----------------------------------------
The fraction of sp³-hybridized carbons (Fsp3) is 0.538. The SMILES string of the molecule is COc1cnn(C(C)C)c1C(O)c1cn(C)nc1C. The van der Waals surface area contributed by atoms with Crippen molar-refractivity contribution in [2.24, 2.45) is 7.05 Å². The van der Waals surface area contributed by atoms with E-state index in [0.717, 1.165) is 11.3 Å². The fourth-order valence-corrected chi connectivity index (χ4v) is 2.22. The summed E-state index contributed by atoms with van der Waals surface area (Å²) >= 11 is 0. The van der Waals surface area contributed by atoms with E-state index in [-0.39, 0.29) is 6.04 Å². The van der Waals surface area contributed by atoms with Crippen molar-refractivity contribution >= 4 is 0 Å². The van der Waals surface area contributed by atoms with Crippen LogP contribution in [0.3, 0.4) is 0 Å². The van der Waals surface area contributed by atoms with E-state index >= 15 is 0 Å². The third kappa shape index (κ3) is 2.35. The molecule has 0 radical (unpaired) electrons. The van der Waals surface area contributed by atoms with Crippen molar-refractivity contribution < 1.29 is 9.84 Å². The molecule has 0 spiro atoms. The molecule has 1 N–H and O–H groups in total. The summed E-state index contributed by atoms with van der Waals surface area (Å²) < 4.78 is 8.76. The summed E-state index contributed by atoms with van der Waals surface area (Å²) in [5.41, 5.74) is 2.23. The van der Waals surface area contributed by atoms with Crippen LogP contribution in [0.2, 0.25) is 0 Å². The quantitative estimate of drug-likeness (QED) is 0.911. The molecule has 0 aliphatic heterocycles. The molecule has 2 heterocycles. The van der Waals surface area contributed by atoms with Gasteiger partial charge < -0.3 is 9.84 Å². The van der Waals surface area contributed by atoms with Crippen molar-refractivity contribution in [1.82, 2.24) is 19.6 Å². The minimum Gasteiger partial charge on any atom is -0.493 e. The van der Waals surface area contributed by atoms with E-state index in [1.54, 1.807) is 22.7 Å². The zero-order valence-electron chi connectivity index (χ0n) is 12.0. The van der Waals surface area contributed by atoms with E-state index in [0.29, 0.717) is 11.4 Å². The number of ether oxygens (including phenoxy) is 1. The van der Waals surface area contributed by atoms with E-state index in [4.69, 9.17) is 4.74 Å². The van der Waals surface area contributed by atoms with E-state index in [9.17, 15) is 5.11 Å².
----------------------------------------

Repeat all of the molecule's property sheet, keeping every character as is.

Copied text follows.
The fraction of sp³-hybridized carbons (Fsp3) is 0.538. The SMILES string of the molecule is COc1cnn(C(C)C)c1C(O)c1cn(C)nc1C. The van der Waals surface area contributed by atoms with Crippen molar-refractivity contribution in [2.24, 2.45) is 7.05 Å². The van der Waals surface area contributed by atoms with E-state index in [0.717, 1.165) is 11.3 Å². The fourth-order valence-corrected chi connectivity index (χ4v) is 2.22. The summed E-state index contributed by atoms with van der Waals surface area (Å²) >= 11 is 0. The van der Waals surface area contributed by atoms with E-state index in [-0.39, 0.29) is 6.04 Å². The van der Waals surface area contributed by atoms with Crippen molar-refractivity contribution >= 4 is 0 Å². The van der Waals surface area contributed by atoms with Crippen LogP contribution in [0.3, 0.4) is 0 Å². The van der Waals surface area contributed by atoms with E-state index >= 15 is 0 Å². The third kappa shape index (κ3) is 2.35. The molecule has 0 radical (unpaired) electrons. The van der Waals surface area contributed by atoms with Crippen molar-refractivity contribution < 1.29 is 9.84 Å². The molecule has 0 spiro atoms. The molecule has 1 N–H and O–H groups in total. The summed E-state index contributed by atoms with van der Waals surface area (Å²) < 4.78 is 8.76. The summed E-state index contributed by atoms with van der Waals surface area (Å²) in [5.41, 5.74) is 2.23. The van der Waals surface area contributed by atoms with Crippen LogP contribution in [0.2, 0.25) is 0 Å². The quantitative estimate of drug-likeness (QED) is 0.911. The molecule has 0 aliphatic heterocycles. The molecule has 2 heterocycles. The van der Waals surface area contributed by atoms with Gasteiger partial charge < -0.3 is 9.84 Å². The van der Waals surface area contributed by atoms with Crippen molar-refractivity contribution in [1.82, 2.24) is 19.6 Å². The minimum Gasteiger partial charge on any atom is -0.493 e. The van der Waals surface area contributed by atoms with E-state index in [1.54, 1.807) is 22.7 Å². The zero-order valence-electron chi connectivity index (χ0n) is 12.0. The van der Waals surface area contributed by atoms with E-state index in [0.29, 0.717) is 11.4 Å². The number of ether oxygens (including phenoxy) is 1. The van der Waals surface area contributed by atoms with E-state index in [4.69, 9.17) is 4.74 Å². The van der Waals surface area contributed by atoms with E-state index in [9.17, 15) is 5.11 Å².